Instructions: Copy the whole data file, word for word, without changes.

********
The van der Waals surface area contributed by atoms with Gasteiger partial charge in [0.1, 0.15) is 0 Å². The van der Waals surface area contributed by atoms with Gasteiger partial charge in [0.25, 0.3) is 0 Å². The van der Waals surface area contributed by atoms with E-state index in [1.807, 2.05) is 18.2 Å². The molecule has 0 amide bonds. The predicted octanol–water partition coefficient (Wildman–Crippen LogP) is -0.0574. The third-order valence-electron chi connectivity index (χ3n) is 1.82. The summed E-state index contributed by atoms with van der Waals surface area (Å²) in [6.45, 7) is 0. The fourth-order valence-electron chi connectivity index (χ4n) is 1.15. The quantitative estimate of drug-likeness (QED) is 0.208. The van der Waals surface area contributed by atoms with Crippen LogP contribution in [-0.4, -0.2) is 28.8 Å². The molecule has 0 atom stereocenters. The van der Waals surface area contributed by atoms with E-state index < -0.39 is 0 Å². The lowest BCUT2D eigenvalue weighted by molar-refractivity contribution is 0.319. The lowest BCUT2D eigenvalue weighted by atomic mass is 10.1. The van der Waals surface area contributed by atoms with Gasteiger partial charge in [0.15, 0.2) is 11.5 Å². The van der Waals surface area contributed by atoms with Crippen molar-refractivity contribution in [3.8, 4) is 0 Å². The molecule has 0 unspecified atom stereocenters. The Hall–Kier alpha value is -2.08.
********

The van der Waals surface area contributed by atoms with Gasteiger partial charge in [0.1, 0.15) is 0 Å². The van der Waals surface area contributed by atoms with Gasteiger partial charge in [0.25, 0.3) is 0 Å². The van der Waals surface area contributed by atoms with E-state index in [1.807, 2.05) is 18.2 Å². The molecule has 0 amide bonds. The predicted octanol–water partition coefficient (Wildman–Crippen LogP) is -0.0574. The third-order valence-electron chi connectivity index (χ3n) is 1.82. The summed E-state index contributed by atoms with van der Waals surface area (Å²) in [6.45, 7) is 0. The fourth-order valence-electron chi connectivity index (χ4n) is 1.15. The quantitative estimate of drug-likeness (QED) is 0.208. The van der Waals surface area contributed by atoms with Crippen LogP contribution in [-0.4, -0.2) is 28.8 Å². The molecule has 0 atom stereocenters. The van der Waals surface area contributed by atoms with E-state index < -0.39 is 0 Å². The lowest BCUT2D eigenvalue weighted by molar-refractivity contribution is 0.319. The lowest BCUT2D eigenvalue weighted by atomic mass is 10.1. The van der Waals surface area contributed by atoms with Gasteiger partial charge in [0.15, 0.2) is 11.5 Å². The van der Waals surface area contributed by atoms with Crippen molar-refractivity contribution in [3.8, 4) is 0 Å². The molecule has 0 unspecified atom stereocenters. The Hall–Kier alpha value is -2.08.